'Fosbury Flop' Remains a Lesson in Innovation

Dick Fosbury changed high jumpers' technique
By Newser Editors and Wire Services
Posted Mar 13, 2023 7:15 PM CDT
'Fosbury Flop' Remains a Lesson in Innovation
Dick Fosbury greets fans while carrying the torch to kick off the Commonwealth Games at the Vines Center in 2016 in Lynchburg, Va.   (Jay Westcott/The News & Advance via AP, File)

Dick Fosbury, the lanky leaper who revamped the technical discipline of high jump and won an Olympic gold medal with his "Fosbury Flop," has died. He was 76. Fosbury died Sunday, the AP reports, after a recurrence with lymphoma, his publicist said. Before Fosbury, many high jumpers cleared their heights by running parallel to the bar, then using a straddle kick to leap over before landing with their faces pointed downward. At the 1968 Mexico City Olympics, Fosbury took off at an angle, leaped backward, bent himself into a "J" shape to catapult his 6-foot-4 frame over the bar, then crashed headfirst into the landing pit.

It was a convention-defying move, and with the world watching, Fosbury cleared 2.24 meters—7 feet, 4¼ inches—to win the gold and set an Olympic record. By the next Olympics, 28 of the 40 jumpers were using Fosbury's technique. The Montreal Games in 1976 marked the last Olympics in which a high jumper won using a technique other than the Fosbury Flop. "Dick Fosbury was a true legend!" sprint great Michael Johnson tweeted. "He changed an entire event forever with a technique that looked crazy at the time but the result made it the standard." Over time, Fosbury's move became about more than simply high jumping. It is often used by business leaders and university professors as a study in innovation and willingness to take chances and break the mold.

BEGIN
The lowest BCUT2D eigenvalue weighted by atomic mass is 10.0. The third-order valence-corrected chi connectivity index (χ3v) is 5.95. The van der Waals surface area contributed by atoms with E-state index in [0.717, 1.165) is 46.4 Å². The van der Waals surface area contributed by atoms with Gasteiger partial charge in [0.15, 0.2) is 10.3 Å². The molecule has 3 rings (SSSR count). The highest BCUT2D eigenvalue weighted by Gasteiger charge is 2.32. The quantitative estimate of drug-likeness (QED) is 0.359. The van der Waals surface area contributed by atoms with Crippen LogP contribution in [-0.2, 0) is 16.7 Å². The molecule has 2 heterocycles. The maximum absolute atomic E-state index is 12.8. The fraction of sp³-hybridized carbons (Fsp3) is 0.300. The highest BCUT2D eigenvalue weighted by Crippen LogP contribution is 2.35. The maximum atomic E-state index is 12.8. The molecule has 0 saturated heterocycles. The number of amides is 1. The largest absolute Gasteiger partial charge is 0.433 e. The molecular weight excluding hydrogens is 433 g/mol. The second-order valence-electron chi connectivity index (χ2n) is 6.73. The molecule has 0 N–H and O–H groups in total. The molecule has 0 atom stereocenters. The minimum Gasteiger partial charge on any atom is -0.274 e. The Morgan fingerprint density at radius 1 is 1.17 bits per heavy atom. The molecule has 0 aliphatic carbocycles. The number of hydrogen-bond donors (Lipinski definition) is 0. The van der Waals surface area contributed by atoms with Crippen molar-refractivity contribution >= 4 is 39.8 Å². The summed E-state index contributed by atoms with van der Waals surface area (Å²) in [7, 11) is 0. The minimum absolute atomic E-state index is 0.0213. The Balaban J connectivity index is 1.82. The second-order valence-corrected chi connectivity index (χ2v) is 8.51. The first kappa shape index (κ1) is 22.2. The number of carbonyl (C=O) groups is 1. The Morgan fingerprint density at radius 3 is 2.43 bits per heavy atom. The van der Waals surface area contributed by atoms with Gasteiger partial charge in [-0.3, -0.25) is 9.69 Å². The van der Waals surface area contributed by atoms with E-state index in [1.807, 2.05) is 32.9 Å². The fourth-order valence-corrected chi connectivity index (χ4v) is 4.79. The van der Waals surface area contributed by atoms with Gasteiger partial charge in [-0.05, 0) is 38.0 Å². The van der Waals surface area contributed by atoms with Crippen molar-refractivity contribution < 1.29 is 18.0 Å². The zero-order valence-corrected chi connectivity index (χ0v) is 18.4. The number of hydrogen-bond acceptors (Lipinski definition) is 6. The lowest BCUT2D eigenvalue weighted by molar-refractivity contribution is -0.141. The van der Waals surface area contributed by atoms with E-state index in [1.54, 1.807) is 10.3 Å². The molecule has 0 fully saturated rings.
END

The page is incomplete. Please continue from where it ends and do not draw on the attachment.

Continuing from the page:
“It’s literally genius," said 2012 Olympic high jump champion Erik Kynard Jr. "And it takes huge courage, obviously." Fosbury started tinkering with a new technique in the early 1960s as a high school athlete in Oregon. Among his discoveries was a need to move his takeoff point farther back for higher jumps, so he could change the apex of the parabola shape of his jump to clear the bar. Most jumpers of the day planted a foot and took off from the same spot regardless of the height they were attempting. "I knew I had to change my body position, and that’s what started first the revolution, and over the next two years, the evolution," Fosbury said in 2014.

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The technique was the subject of ridicule. The term Fosbury Flop is credited to the Medford Mail-Tribune, which ran the headline "Fosbury Flops Over the Bar" after a high school meet. The reporter wrote that Fosbury looked like a fish flopping in a boat. Fosbury liked the term, saying: "It's poetic. It's alliterative. It's a conflict." Journalist Richard Hoffer wrote that Fosbury once received a letter from a medical director warning his technique would lead to broken necks. "For the good of young Americans, you should stop this ridiculous attack on the bar," the letter said. Innovation won out. Decades later, Fosbury's flop remains a hit, and his willingness to take a chance is still cited as a lesson to others. "He was as innovative as Henry Ford was to the Model T," Kynard said. "He's the creator of what we still do to this day."

(More obituary stories.)

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